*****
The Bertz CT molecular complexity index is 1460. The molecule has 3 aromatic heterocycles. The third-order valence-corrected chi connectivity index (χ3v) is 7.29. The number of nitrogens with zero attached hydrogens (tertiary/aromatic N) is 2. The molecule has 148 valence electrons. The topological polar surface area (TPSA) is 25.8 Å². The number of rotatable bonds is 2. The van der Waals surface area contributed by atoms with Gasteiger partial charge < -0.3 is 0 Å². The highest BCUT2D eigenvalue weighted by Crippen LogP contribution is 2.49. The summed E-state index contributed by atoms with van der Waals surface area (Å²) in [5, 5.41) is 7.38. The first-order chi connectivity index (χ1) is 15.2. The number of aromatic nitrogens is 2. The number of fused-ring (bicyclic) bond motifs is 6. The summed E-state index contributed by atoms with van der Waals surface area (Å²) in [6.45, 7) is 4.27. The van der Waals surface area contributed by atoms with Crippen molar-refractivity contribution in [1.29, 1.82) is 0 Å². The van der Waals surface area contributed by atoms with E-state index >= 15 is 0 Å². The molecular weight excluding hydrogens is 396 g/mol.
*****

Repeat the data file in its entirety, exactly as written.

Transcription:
The Bertz CT molecular complexity index is 1460. The molecule has 3 aromatic heterocycles. The third-order valence-corrected chi connectivity index (χ3v) is 7.29. The number of nitrogens with zero attached hydrogens (tertiary/aromatic N) is 2. The molecule has 148 valence electrons. The topological polar surface area (TPSA) is 25.8 Å². The number of rotatable bonds is 2. The van der Waals surface area contributed by atoms with Gasteiger partial charge < -0.3 is 0 Å². The highest BCUT2D eigenvalue weighted by Crippen LogP contribution is 2.49. The summed E-state index contributed by atoms with van der Waals surface area (Å²) in [5, 5.41) is 7.38. The first-order chi connectivity index (χ1) is 15.2. The number of aromatic nitrogens is 2. The number of fused-ring (bicyclic) bond motifs is 6. The summed E-state index contributed by atoms with van der Waals surface area (Å²) in [6.45, 7) is 4.27. The van der Waals surface area contributed by atoms with Crippen molar-refractivity contribution in [1.29, 1.82) is 0 Å². The van der Waals surface area contributed by atoms with E-state index >= 15 is 0 Å². The molecular weight excluding hydrogens is 396 g/mol.